When the market indexes rise and fall 1%… 2%… even 5% in a single day, day after day, you need to remember that it means nothing.
These moves are random, meaningless events, no matter what the empty talking heads on CNBC tell you.
But how you react to those random events means a great deal.
Beginners often jump in and out of stocks based on one or two days of price action. They lose money. And they get frustrated. Don’t be one of them…
The best way not to be a frustrated beginner is to learn to hold stocks long enough to make some money.[ad#Google Adsense 336×280-IA]This is an easy advantage to gain, since nobody has it… According to the New York Stock Exchange Factbook, the annualized NYSE turnover for the month of August was 122%.
That means all the outstanding shares listed on the NYSE will change hands 1.22 times every 12 months at August’s frenzied pace. This high rate of turnover implies an average holding period of less than 10 months for NYSE-traded stocks.
If you can’t hold on to a stock for more than 10 months, you’re never going to make any money. It takes a few years for most good ideas to work out. Some stocks, bought at the right price, should be held for decades.
Take the World Dominating Dividend Growers I’ve been telling you about. These businesses dominate their markets, generate huge cash flows, and pay out regular, growing dividends. They’re often overlooked because the current dividends they pay are on the small side – say, 3%. But these companies are such powerhouses, they can raise those dividends year after year.
When my readers bought Intel back in 2009, they were earning a 3.6% yield on their shares. Now, about three years later, they’re collecting more than 5.5% – an incredible payout from a dominant company. If Intel’s dividend keeps growing at this pace (16% a year), investors who bought in 2009 will see a 10% yield over original cost in about four more years.
Understanding the benefits of holding on to safe stocks will give you a major advantage over other investors. And it’s ripe for the picking. Simply hold stocks longer than 10 months and you’re way ahead of most investors.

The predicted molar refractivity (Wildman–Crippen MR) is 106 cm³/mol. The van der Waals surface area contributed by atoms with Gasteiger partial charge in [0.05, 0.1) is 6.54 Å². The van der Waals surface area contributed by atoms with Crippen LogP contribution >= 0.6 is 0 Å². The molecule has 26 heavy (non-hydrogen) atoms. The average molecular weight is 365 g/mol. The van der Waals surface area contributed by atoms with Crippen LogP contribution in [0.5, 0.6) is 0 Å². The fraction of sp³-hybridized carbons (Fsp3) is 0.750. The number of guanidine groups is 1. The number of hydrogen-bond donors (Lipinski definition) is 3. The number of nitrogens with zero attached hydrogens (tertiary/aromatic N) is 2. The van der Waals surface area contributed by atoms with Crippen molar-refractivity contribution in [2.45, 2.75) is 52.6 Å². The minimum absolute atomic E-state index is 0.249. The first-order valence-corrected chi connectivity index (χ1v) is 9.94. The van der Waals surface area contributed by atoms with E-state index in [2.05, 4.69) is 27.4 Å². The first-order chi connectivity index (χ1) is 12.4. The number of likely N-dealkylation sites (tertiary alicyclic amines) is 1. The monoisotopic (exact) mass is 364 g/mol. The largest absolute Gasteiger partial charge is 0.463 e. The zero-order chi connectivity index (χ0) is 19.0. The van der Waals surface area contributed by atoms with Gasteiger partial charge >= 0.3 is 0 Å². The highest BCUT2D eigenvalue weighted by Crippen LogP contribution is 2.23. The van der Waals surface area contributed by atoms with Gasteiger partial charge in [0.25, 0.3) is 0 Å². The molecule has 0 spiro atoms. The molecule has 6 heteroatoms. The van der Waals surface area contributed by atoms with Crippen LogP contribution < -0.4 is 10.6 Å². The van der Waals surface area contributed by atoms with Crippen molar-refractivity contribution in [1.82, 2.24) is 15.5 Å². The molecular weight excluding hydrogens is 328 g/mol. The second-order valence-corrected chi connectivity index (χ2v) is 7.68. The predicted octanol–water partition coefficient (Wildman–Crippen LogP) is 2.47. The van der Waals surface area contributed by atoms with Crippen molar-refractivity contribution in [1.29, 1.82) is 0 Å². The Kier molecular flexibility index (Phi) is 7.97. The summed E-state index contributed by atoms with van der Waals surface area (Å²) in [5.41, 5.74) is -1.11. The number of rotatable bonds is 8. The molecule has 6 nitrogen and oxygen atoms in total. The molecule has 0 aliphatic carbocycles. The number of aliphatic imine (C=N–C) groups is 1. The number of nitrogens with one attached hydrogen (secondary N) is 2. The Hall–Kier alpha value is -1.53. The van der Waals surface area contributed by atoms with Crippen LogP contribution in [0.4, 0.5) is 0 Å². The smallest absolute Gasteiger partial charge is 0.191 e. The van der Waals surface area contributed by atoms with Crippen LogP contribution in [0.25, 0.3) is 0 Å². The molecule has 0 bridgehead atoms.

Remember what famed investor Peter Lynch says: “The key to getting rich in stocks is not getting scared out of them.” Refrain from getting scared out of stocks long enough, and your odds of making money go way up.
Of course, the whole notion of not getting scared out of stocks depends on buying stocks that are inherently not scary. If you own an overpriced and vulnerable company – like Netflix was earlier this year – getting scared out of it is the right thing to do. If you own a World Dominating Dividend Grower like Wal-Mart, it’s silly to get scared out of it just because the price falls a bit.
And it’s easy to see why you shouldn’t get scared out of World Dominating Dividend Growers. Take Microsoft, for example. It has a 90% share of the global software market. And it has proven frustratingly difficult to compete with. There’s no reason to expect that to change any time soon.
It’s grown around 10% per year for the last 10 years or so. It generates more cash than any business I know – nearly $25 billion a year (and growing!). The profit margins are consistently thick, year after year, like clockwork. It’s got the safest balance sheet in the world, with more than $50 billion in cash and less than $12 billion in debt.
Microsoft deserves the triple-A rating that Moody’s recently stripped from the U.S. government. It increased its dividend by 25% this year. And it’s incredibly cheap. The most useful way to look at it is enterprise value to free cash flow (EV/FCF). That’s how a business owner would judge the price. And at 7.6 times EV/FCF, it’s dirt-cheap.
It shouldn’t be hard to buy more or simply hold on to a stock like this even when the market is whipping around and churning up fear.
A lot less can go wrong with World Dominating Dividend Growers than with other stocks. You can depend on these stocks more than any others in the market. So if you’re looking for an advantage over other investors, buy these stocks… and hang on.
— Dan Ferris[ad#jack p.s.]
Source: Daily Wealth